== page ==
This blog post reminds organizations that they should take the time to conduct information technology effectiveness reviews, to evaluate and improve the IT department’s role in achieving the organization’s goals.
Organizations should periodically – perhaps every two to three years – assess the overall effectiveness of their IT systems and activities. However, there is a basic precursor to doing this review. On an ongoing basis, and to make it possible to even do the reviews, organizations must track the different variables they will use in review metrics. For example, if an organization needs financial information to calculate the true cost of implementing new systems or to compare actual and budgeted costs, it should have been tracking these costs on an ongoing basis.
Additionally, for the metrics to be effective, the data-collection processes must be effective – the metrics calculated and their usefulness will take on the quality of the underlying data collected. Consequently, data must be complete and accurate, otherwise the resulting metric will likely be inaccurate and misleading. As an example, for any metric that requires an organization to track costs, the organization must make some basic determinations including:
- What costs will be included in the metric – direct costs only, or overhead allocations as well?
- Which personnel or departments incur the costs which will be tracked?
- How will the departments or personnel track the costs? For example, will the organization need new forms or other accounting reports or records to capture the costs, or are existing forms and processes adequate?
- Who will be responsible for overseeing and coordinating the cost accumulation exercise and communicating with the personnel or departments involved?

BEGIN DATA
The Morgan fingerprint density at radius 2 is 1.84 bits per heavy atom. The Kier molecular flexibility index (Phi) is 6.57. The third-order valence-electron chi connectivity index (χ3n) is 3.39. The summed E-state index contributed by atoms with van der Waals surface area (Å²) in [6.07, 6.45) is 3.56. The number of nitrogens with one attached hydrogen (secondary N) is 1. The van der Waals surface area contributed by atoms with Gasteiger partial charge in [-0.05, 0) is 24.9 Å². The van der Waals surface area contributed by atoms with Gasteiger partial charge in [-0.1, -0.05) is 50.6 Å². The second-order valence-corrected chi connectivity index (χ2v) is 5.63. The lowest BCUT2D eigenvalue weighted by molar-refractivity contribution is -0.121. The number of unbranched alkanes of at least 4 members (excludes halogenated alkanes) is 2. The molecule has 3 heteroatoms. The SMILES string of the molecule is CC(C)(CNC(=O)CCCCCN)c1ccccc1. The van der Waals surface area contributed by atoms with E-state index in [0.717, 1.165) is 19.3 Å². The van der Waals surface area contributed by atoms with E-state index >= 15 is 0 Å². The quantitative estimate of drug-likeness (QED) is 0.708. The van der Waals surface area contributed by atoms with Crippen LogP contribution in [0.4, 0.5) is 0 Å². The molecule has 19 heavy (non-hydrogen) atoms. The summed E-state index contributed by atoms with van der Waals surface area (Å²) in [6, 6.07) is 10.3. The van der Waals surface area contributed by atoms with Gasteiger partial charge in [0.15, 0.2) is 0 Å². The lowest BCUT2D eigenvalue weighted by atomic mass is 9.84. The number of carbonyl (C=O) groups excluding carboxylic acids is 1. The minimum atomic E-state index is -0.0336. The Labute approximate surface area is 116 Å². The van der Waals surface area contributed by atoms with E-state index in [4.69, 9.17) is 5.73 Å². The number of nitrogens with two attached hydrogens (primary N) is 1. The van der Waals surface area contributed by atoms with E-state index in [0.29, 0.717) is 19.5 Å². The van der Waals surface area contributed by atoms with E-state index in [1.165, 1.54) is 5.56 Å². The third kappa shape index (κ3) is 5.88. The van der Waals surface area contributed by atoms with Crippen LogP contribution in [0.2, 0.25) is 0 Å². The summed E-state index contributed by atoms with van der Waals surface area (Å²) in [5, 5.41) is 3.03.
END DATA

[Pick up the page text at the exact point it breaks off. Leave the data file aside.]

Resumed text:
- What data validation processes will the organization use?
As a further example of basic considerations, in order to assess the effectiveness of the service desk it is helpful to collect the following information over the review period, from support logs or other sources:
- The nature of each problem that users report.
- The solution provided for each problem.
- The length of time before the service desk responds to a user.
- The length of time the service desk takes to resolve the service call.
- The nature and frequency of problems which must be escalated, for example to an external software provider.
- Problems which the service desk and/or the external service provider could not resolve.
Proper planning is required to develop the surveys and other processes required to capture and report the service desk data or information above. For instance, the organization will need to develop effective surveys if it wishes to use surveys to capture user feedback about the service desk. But beyond developing the survey, there are many other considerations including the timing of the survey or other feedback method. As an example, the survey or feedback sessions should be conducted outside of periods which discourage a high completion or participation rate. This may include holiday periods or inherently busy seasons when other activities are competing for valuable user attention.